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INTRODUCTION

This section focuses on the principal molecular biologic methods that have been developed to study cutaneous lymphoid infiltrates. It is presented as a review divided into 5 parts: antigen receptor genes, polymerase chain reaction–based assays, molecular biologic findings, clinical applications, and conclusions.

ANTIGEN RECEPTOR GENES

Immunoglobulin (Ig) molecules are the antigen-specific receptor of B cells. Each Ig molecule is a protein heterodimer consisting of 2 heavy chains and 2 light chains linked by disulfide bridges. Each B cell expresses a unique Ig molecule containing only 1 of 2 possible types of Ig light chains (Kappa or Lambda); thus the clonal progeny of a B cell would result in a B-cell population with the same Ig molecule and is Ig light chain restricted—that is, either κ or λ (Fig. A3-1A). T-cell receptors (TCRs) are present on T cells and are glycoproteins composed of two possible combinations of heterodimers usually linked by disulfide bridges in association with the CD3 complex.1-3 Four different protein chains of the human TCR are involved in antigen binding: α, β, γ, and δ. The TCR is expressed on the cell surface of T lymphocytes as an αβ or γδ heterodimer and is responsible for antigen recognition (Fig. A3-1B). The vast majority of circulating mature T cells express αβ TCR while γδ T cells are a minor subset and are mostly found in the GI tract, skin, spleen, and other extranodal sites.4 Similar to B cells, each T cell bears a unique TCR and a clonal T-cell proliferation would possess the same TCR.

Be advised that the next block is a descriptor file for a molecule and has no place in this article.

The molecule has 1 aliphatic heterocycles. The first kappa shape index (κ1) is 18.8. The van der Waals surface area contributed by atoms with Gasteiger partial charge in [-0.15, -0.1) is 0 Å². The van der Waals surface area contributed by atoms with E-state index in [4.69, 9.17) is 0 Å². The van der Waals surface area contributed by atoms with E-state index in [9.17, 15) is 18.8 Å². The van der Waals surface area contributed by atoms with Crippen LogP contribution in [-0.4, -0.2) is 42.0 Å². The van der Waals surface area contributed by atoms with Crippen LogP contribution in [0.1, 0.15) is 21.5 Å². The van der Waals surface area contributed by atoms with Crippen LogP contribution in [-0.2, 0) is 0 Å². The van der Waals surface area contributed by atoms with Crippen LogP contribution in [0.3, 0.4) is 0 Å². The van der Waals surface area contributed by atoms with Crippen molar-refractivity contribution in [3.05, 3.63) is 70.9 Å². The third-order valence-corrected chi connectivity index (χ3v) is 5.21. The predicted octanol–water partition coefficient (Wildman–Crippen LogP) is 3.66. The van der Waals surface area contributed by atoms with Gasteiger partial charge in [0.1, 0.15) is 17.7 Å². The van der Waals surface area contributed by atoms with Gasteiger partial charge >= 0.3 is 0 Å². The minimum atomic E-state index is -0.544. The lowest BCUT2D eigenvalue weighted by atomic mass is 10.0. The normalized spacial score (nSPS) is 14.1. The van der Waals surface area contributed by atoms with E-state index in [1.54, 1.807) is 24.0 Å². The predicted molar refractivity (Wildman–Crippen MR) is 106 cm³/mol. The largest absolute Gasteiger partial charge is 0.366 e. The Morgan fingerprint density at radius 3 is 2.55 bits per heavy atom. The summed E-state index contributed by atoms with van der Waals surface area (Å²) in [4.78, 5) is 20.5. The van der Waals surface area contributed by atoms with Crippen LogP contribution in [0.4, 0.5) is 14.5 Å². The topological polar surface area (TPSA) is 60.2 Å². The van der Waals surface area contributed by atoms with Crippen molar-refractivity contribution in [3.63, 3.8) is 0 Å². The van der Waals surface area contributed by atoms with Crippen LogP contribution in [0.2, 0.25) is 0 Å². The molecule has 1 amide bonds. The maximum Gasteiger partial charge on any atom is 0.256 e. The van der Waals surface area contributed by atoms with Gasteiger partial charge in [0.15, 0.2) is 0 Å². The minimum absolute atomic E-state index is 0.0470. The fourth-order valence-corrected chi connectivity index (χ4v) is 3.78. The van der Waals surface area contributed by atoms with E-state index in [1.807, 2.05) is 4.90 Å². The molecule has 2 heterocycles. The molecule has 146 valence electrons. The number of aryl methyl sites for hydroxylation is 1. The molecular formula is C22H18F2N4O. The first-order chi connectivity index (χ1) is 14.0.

FIGURE A3-1

(A) Immunoglobulin receptors consist of heavy chain and light chain. The variable region includes the antigen binding site and undergoes somatic hypermutation during B-cell maturation (affinity maturation). The light chains are either kappa or lambda subtypes. (B) T-cell receptors are either αβ or γδ subtypes. The antigen binding sites are part of the variable region. Each B and T cell bears a unique immunoglobulin or T-cell receptor, respectively; thus clonal progeny of a neoplastic lymphocyte would also show the same receptor gene rearrangement, which can be measured by PCR or Southern blot assays. Additionally, in case of neoplastic B-cell population, the progeny would demonstrate the same light chain subtype. (Printed with permission from © Mount Sinai Health System.)

Each Ig and TCR protein chain consists of 3 to 4 distinct regions encoded by gene segments called variable (V), diversity (D), joining (J), and constant (C). Whereas V, J, and C segments are found in each gene, D segments are only present in the IGH, TCR β, and δ genes. The V, D, and J genes are involved in forming the variable region of the Ig and TCR proteins. This region includes the antigen-recognition site. The C region is responsible for other ...

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